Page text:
Goethe University Frankfurt am Main, Johannes Gutenberg University Mainz, and Technische Universität Darmstadt make up the RHINE-MAIN-UNIVERSITIES (RMU). The universities have a combined total of over 100,000 students and 1,440 professors and cooperate closely in research, studying and teaching. These renowned research universities are shaping the Frankfurt-Rhine-Main region as an internationally visible academic hub.
Between them, the universities offer more than 630 degree programs, with courses covering the entire spectrum of academic fields. In the future, they will combine their research strengths to offer additional joint degree programs. The alliance will increase each university’s academic potential and create strong research networks.
Close cooperation and intensive exchange are essential for science and research. The Rhine-Main Universities consider themselves to be a driving force of interaction – between each other, in the region, with society and business, and internationally.
The RMU is based on the idea of a powerful strategic alliance, led by a team of strong independent partners. Through coordination and close cooperation, they foster improvement in research, teaching, knowledge exchange, and administration and services.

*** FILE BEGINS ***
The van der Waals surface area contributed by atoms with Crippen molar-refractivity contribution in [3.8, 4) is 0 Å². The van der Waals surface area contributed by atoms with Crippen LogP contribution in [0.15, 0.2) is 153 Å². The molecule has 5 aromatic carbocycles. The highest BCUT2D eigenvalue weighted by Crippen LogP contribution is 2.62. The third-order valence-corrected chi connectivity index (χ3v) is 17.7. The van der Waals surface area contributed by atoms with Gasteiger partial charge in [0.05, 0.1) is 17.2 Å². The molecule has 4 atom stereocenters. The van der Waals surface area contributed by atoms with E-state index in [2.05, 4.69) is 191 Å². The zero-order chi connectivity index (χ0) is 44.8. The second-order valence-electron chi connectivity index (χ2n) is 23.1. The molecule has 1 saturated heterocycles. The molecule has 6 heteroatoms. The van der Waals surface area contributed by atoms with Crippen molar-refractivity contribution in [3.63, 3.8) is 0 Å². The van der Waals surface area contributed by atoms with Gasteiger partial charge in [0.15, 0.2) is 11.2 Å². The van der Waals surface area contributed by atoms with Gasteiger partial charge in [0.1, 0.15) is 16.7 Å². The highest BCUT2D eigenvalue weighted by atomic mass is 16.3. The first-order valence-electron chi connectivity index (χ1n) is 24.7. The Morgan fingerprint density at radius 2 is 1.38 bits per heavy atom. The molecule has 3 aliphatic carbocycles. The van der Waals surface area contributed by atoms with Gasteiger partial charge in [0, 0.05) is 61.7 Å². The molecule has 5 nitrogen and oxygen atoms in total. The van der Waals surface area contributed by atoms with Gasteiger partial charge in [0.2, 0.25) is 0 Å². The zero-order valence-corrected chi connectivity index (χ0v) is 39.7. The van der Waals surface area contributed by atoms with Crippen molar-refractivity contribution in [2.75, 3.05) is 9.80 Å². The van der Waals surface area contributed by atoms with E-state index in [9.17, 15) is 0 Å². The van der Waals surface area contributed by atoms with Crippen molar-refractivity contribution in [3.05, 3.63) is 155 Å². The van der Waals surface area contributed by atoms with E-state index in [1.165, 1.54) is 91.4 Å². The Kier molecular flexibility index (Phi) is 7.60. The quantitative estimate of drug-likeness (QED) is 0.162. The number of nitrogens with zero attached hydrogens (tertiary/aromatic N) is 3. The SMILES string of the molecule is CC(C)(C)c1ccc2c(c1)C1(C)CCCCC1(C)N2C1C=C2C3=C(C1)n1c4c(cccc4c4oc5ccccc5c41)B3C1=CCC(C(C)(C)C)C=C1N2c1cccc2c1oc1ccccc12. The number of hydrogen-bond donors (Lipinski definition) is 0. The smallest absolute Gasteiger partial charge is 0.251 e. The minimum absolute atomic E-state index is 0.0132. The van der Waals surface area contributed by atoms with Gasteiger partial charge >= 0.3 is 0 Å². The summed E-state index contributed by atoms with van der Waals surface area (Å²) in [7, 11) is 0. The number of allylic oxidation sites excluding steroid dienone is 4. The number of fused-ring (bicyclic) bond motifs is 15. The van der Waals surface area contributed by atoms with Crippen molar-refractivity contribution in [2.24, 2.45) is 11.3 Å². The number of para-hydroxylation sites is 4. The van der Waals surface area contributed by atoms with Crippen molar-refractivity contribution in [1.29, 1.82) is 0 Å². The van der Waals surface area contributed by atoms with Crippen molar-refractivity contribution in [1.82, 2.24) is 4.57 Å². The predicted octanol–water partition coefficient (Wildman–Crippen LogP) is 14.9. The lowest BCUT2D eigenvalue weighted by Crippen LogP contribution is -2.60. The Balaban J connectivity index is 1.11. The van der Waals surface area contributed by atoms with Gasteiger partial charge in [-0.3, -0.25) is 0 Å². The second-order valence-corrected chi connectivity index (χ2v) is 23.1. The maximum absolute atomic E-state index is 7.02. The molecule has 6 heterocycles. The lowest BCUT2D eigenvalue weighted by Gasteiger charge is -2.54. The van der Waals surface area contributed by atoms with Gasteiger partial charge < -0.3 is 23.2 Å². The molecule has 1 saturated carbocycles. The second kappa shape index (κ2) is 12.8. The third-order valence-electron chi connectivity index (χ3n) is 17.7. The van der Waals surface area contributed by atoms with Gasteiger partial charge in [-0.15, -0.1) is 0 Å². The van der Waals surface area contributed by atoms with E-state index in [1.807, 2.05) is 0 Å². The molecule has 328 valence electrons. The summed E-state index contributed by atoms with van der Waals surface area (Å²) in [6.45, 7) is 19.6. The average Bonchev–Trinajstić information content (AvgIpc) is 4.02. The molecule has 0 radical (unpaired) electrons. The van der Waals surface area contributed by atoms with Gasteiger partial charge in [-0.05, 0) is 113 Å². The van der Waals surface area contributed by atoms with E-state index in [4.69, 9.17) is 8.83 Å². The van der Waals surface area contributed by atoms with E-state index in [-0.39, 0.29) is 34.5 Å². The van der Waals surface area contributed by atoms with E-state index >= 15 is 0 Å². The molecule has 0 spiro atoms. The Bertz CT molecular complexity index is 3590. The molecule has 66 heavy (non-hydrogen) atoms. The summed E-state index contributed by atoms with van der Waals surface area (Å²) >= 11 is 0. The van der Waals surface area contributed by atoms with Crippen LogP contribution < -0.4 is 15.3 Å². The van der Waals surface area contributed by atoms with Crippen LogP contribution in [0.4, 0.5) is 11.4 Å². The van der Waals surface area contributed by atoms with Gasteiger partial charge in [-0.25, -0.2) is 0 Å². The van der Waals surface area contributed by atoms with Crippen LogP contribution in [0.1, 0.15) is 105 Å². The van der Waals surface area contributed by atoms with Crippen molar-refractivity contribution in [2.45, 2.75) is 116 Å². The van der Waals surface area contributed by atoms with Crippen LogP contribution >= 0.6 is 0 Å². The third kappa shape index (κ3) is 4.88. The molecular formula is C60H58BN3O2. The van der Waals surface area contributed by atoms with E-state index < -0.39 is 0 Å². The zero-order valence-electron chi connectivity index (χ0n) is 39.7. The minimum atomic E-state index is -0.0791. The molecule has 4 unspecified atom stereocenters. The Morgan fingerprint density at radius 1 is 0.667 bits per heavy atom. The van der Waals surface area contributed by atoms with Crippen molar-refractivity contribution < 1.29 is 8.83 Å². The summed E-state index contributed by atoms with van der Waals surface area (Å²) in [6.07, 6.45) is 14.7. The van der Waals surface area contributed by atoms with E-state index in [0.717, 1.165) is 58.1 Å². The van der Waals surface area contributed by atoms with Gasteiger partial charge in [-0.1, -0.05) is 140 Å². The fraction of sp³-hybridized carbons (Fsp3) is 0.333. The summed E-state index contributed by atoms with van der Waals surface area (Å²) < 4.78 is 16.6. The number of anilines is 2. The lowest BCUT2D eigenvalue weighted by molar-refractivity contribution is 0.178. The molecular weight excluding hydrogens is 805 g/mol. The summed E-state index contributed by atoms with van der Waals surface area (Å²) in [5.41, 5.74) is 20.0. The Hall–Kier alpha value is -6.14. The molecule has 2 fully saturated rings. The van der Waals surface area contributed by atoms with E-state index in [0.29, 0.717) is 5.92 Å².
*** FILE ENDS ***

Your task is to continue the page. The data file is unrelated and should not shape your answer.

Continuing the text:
The Rhine-Main Universities (RMU) in Darmstadt, Frankfurt and Mainz are among Germany's strongest strategic university alliances and the country's strongest academic regions having attracted 457 million euros in funding via the German Research Foundation (DFG).
First spectroscopic investigation of element nobelium: The analysis of atomic spectra is of fundamental importance for our understanding of atomic structures. Until now, researchers were unable to examine heavy elements with optical spectroscopy because these elements do not occur in nature and cannot be artificially created in weighable amounts. However, scientists have now looked for the first time into the inner structure of heavy elements. For this they used short-lived nobelium atoms with a nuclear charge of Z=102, which had been produced at the GSI accelerator facility.